The scaling imperative is close to the hearts of businesses that undergo the Best Managed Companies programme. “Companies we’ve talked to and that are interested in the programme are probably at a place where they’ve done as much as they can in the Irish market and want to embark on that journey of internationalisation.

“They certainly see the benefits of the programme in terms of the support they get through the coaching process. Because, as you become a Best Managed Company, or become one of the new entrants to the programme, we assess you, we assign a coach from Deloitte, but also the brand of having Best Managed Company linked to your company, it has certainly aided and helped when companies have gone international. It helps when they are talking to suppliers or potential customers because of the recognition.

“When we look at the strategy pillar of the programme, we are certainly looking for companies who are thinking of scaling or who have already started to scale. Because they tend to definitely be the companies that under the other pillars, for example around governance, around culture, around innovative, they all tend to fit in with a company who is on that journey.”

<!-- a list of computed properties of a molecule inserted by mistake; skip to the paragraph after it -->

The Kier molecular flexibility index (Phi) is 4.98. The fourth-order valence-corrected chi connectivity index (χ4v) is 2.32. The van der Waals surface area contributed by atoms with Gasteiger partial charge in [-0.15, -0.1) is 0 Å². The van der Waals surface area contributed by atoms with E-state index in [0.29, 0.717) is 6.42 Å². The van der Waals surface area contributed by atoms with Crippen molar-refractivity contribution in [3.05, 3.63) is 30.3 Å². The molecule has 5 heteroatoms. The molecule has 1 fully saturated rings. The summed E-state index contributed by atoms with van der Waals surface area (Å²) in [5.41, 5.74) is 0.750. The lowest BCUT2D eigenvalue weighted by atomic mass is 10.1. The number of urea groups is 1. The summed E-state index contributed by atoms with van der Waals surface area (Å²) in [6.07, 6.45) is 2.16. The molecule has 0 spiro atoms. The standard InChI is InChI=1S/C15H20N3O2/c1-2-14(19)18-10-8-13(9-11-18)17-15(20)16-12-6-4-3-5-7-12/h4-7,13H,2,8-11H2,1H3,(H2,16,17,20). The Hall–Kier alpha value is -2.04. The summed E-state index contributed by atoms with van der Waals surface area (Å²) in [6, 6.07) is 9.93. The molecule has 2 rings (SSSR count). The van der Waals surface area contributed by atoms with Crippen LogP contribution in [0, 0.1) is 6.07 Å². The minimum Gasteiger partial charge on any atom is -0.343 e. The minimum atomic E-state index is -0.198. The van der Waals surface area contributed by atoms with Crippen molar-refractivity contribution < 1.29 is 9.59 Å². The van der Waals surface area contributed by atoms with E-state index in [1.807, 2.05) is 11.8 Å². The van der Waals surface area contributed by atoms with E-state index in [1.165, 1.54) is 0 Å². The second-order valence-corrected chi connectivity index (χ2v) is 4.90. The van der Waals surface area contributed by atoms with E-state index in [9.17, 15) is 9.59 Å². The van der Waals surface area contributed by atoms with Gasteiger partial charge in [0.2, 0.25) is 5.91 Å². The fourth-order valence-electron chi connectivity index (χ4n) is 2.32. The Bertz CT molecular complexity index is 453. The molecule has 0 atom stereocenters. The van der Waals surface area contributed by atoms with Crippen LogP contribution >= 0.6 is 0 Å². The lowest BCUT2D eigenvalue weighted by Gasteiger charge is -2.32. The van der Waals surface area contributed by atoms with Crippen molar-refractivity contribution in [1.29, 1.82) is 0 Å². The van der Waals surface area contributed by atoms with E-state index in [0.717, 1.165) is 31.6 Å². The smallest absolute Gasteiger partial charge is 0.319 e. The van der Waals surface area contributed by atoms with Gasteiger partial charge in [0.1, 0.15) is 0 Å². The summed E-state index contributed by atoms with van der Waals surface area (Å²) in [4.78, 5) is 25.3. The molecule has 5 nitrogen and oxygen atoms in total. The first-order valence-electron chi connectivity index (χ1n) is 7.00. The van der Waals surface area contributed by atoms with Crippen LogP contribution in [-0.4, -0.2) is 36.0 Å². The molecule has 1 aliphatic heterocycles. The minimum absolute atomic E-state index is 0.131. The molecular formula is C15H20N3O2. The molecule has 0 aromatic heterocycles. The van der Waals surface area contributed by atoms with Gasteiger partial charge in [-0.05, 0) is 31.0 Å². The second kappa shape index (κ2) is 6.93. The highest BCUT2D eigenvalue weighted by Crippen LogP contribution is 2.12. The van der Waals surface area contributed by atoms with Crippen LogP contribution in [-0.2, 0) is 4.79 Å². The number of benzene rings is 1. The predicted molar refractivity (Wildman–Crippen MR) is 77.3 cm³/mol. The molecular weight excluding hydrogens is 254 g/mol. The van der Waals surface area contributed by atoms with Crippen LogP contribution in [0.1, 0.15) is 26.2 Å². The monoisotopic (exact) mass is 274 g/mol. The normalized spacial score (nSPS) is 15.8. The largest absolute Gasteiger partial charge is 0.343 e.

Murphy emphasises that joining the programme isn’t a box-ticking exercise. The idea is that companies continue to requalify for the hallmark.

“Our experience has been over the past 15 years that companies have seen the benefits of being part of the programme and have continued to requalify. Interestingly, last year was probably the first year we had a large cohort of companies who didn’t actually meet the qualification criteria only for the reason that they’ve actually been bought out by multinational companies.

“This is extremely positive for the programme because investors are actually looking at companies within the programme. In one year we had 11 companies who were bought out or invested in internationally. Which is an accolade in itself.”

For further information and details on how to enter the awards, visit The closing date for Phase 1 entries is Friday, 24th of February. Companies that progress to Phase 2 of the application process will be notified in March, with the winners to be officially announced at the annual Gala Awards September 2023. 

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John Kennedy
Award-winning editor John Kennedy is one of Ireland's most experienced business and technology journalists.